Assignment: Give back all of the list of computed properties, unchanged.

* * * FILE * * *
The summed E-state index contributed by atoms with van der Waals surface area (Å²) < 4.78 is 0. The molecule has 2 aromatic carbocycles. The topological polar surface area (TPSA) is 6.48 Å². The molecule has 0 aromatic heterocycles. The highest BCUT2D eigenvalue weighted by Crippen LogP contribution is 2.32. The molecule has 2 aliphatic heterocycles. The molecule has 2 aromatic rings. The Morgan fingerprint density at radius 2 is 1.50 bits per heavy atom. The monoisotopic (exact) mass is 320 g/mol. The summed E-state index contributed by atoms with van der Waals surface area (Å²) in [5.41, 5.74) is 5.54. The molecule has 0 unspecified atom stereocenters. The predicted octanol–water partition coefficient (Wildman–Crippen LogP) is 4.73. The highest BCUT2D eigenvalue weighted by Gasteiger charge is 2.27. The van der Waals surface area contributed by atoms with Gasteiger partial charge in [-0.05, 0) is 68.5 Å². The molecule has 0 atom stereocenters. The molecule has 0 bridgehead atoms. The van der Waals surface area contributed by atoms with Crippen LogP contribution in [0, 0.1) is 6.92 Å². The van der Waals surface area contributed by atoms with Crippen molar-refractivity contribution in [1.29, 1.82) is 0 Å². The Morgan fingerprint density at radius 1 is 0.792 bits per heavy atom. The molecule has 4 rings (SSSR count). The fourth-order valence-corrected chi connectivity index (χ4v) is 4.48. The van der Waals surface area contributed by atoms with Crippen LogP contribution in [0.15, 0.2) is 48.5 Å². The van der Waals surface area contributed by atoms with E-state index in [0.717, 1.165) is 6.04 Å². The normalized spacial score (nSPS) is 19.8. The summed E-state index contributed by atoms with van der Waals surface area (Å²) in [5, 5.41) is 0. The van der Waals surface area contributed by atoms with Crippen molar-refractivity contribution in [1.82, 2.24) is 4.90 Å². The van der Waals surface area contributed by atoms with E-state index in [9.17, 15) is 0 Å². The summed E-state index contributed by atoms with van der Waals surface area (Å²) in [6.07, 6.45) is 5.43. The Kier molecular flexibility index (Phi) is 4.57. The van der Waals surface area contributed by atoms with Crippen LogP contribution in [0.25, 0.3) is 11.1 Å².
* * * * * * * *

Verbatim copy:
The summed E-state index contributed by atoms with van der Waals surface area (Å²) < 4.78 is 0. The molecule has 2 aromatic carbocycles. The topological polar surface area (TPSA) is 6.48 Å². The molecule has 0 aromatic heterocycles. The highest BCUT2D eigenvalue weighted by Crippen LogP contribution is 2.32. The molecule has 2 aliphatic heterocycles. The molecule has 2 aromatic rings. The Morgan fingerprint density at radius 2 is 1.50 bits per heavy atom. The monoisotopic (exact) mass is 320 g/mol. The summed E-state index contributed by atoms with van der Waals surface area (Å²) in [5.41, 5.74) is 5.54. The molecule has 0 unspecified atom stereocenters. The predicted octanol–water partition coefficient (Wildman–Crippen LogP) is 4.73. The highest BCUT2D eigenvalue weighted by Gasteiger charge is 2.27. The van der Waals surface area contributed by atoms with Gasteiger partial charge in [-0.05, 0) is 68.5 Å². The molecule has 0 atom stereocenters. The molecule has 0 bridgehead atoms. The van der Waals surface area contributed by atoms with Crippen LogP contribution in [0, 0.1) is 6.92 Å². The van der Waals surface area contributed by atoms with Crippen molar-refractivity contribution in [1.29, 1.82) is 0 Å². The Morgan fingerprint density at radius 1 is 0.792 bits per heavy atom. The molecule has 4 rings (SSSR count). The fourth-order valence-corrected chi connectivity index (χ4v) is 4.48. The van der Waals surface area contributed by atoms with Crippen LogP contribution in [0.15, 0.2) is 48.5 Å². The van der Waals surface area contributed by atoms with E-state index in [0.717, 1.165) is 6.04 Å². The normalized spacial score (nSPS) is 19.8. The summed E-state index contributed by atoms with van der Waals surface area (Å²) in [5, 5.41) is 0. The van der Waals surface area contributed by atoms with Crippen molar-refractivity contribution in [1.82, 2.24) is 4.90 Å². The van der Waals surface area contributed by atoms with E-state index in [9.17, 15) is 0 Å². The summed E-state index contributed by atoms with van der Waals surface area (Å²) in [6.07, 6.45) is 5.43. The Kier molecular flexibility index (Phi) is 4.57. The van der Waals surface area contributed by atoms with Crippen LogP contribution in [0.25, 0.3) is 11.1 Å².